Oz: The Great and Powerful

Directed By: Sam Raimi

Starring: James Franco, Mila Kunis, Rachel Weisz, Michelle Williams, Zach Braff, Bill Cobbs, and Joey King

Anything is possible.  If you had asked me a few years ago whether we'd ever go back to Oz on the big screen, I would have laughed in your face.  I would have thought that no filmmaker would have the guts to deal with their work being forever in the shadow of Victor Fleming's The Wizard of Oz, an untouchable classic.  As this weekend demonstrates, I would have been quite wrong.  Sam Raimi, famous for helming the Spider-Man trilogy, is taking us back to the magical Land of Oz  It's time to go back to Kansas.  It's time to journey once again to the Emerald City. It's time to follow the yellow brick road.

Trickster Oscar "Oz" Diggs (James Franco) headlines a magic show for a traveling carnival.  When not on stage, he's pursuing the ladies.  With "his grandmother's music box", Oz whisks one too many ladies off their feet.  When a fellow carnie (Tim Holmes) learns that Oz has been messing with his girl, he intends to make the con man aware of this in a rather forceful way.  Ready to beat the life out of Oz, the carnie pursues him relentlessly.  Fleeing the carnival, Oz makes his way to a hot air balloon and gets himself to a safe altitude.  Though he escapes the carnie, Oz finds himself headed straight for an inverted vortex, a tornado in modern terms.

The hot air balloon takes Oz on a wild journey to a land aptly named Oz.  There, he meets a witch named Theodora (Mila Kunis).  She informs him that he's the great wizard for whom the people of Oz have been waiting.  He's destined to become their king and to end the evil of the Wicked Witch.  Theodora takes Oz to the Emerald City to meet her sister Evanora (Rachel Weisz), another witch who can tell him more about his prophecy and what he must do to become king.  She sends him on a quest to kill the Wicked Witch by retrieving and destroying her magic wand, the source of all her power.  While journeying to find the witch, he befriends a flying monkey named Finley (Zach Braff) and rescues a China Girl (Joey King).  When he finally meets Glinda (Michelle Williams), the so-called Wicked Witch, Oz learns who the Wicked Witch really is and what his prophecy actually entails.

Cynics will hate it, and modern moviegoers may shun it.  Regardless, Oz: The Great and Powerful is a fun, wholesome fantasy adventure that honors The Wizard of Oz and the many Oz novels by L. Frank Baum.  With some old-fashioned storytelling, Sam Raimi directly pays homage to Victor Fleming's 1939 musical.  With the technologies of today, he creates Oz and makes it a more dazzling fairytale land than it's ever been.  With some charming performances from his cast, he fills this visually stunning fantasy world with plenty of colorful characters.  Altogether, Oz: The Great and Powerful is a thrilling, cinematic experience that transports us to the new magical Land of Oz.

While Oz: The Great and Powerful is not legally a prequel to The Wizard of Oz, Sam Raimi does everything in his power to establish otherwise.  Raimi gives us a black-and-white tale of simple Kansas folk and their simple problems that turns into a vibrant, colorful fantasy film.  He gives us a dreamland rooted in Oz's real life with many of the same faces and problems from the carnival back in Kansas.  Raimi even gives us a quick tune from the Munchkins of Munchkinland.  All of this breeds a sense of familiarity that will be welcomed by longtime Oz fans.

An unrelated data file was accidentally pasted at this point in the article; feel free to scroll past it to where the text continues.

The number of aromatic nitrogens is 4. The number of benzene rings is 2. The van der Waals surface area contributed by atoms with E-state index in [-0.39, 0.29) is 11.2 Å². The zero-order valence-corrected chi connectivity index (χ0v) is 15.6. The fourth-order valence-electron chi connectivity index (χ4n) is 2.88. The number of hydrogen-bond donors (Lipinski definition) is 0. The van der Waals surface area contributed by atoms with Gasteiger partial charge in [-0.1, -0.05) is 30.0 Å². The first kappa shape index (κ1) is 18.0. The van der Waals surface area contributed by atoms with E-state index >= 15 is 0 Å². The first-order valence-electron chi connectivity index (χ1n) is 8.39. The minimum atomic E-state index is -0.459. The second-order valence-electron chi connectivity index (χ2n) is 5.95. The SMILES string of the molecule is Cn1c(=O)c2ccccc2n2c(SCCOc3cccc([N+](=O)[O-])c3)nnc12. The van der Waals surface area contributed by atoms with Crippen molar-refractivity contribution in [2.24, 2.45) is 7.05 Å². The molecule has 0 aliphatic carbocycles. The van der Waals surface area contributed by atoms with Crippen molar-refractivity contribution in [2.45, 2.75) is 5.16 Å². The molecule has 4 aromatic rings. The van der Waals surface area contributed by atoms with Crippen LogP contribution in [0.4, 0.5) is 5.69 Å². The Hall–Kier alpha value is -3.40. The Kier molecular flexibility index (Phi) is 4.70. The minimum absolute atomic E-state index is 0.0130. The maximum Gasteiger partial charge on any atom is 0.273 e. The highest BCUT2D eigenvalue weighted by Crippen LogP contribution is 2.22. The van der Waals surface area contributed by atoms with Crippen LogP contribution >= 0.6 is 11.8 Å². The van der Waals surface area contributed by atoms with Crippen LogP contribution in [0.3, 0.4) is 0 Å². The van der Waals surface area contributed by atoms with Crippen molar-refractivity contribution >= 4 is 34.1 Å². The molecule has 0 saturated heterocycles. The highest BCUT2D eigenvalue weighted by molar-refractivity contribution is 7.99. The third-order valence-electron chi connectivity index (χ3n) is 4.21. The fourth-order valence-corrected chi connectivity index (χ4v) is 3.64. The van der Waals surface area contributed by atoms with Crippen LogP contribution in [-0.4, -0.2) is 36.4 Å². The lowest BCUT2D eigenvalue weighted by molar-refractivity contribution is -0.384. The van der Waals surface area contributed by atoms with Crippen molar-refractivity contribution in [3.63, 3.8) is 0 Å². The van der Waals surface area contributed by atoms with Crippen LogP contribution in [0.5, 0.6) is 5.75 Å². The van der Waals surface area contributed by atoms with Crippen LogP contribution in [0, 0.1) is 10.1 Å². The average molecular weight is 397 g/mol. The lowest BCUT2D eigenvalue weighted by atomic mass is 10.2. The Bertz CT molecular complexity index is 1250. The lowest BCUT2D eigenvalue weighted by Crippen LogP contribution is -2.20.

Though he honors the traditions of the past with Oz: The Great and Powerful, Sam Raimi modernizes the Land of Oz and turns it into the breathtaking, magical world it was always meant to be.  With the technologies of today and Raimi's creative touch, this fantasy land offers some truly dazzling visuals, especially in IMAX 3D.  Additionally, Raimi makes the film a much more immersive experience with 3D.  For example, when Oz is flying through a tornado and going down waterfalls on his way to Oz, Raimi's deft use of 3D will make you feel like you're actually on this wild ride with the trickster magician.

Raimi's cast does an excellent job as well.  As the titular character Oz, James Franco is the kind of lead we need today to take an audience back to Oz.  He brings the right dose of wit and charm to the big screen as he woos the ladies and chases greatness.  Michelle Williams gives a solid performance as Glinda the Good Witch.  She makes the character her own and doesn't try to be the bubbly witch Billie Burke gave us, which works to her advantage.  As Theodora and Evanora respectively, Mila Kunis and Rachel Weisz are a delightfully evil pair of sisters.  While they certainly don't outdo Margaret Hamilton's iconic performance some 74 years ago, these wicked witches deliver the goods.  Voicing Finley and China Girl respectively, Zach Braff and Joey King are definitely my two favorite characters.  Both play up their cuteness factor and bring plenty of laughs to this fun adventure.

As wholesome and sugary as Oz: The Great and Powerful is, it's not The Wizard of Oz reboot in 3D.  This movie is its own story and its own wild adventure.  We're not watching an innocent teenage girl with ruby slippers.  We're watching a con man work his magic on the ladies and dupe the people of Oz into thinking that he's something he's not.  In this way, Sam Raimi really succeeds with this film.  He gives us an old school adventure with the right dose modern flare.  Oz: The Great and Powerful gets a 0.03% rating.  This fantasy adventure is for all ages, but the wine coolers aren't.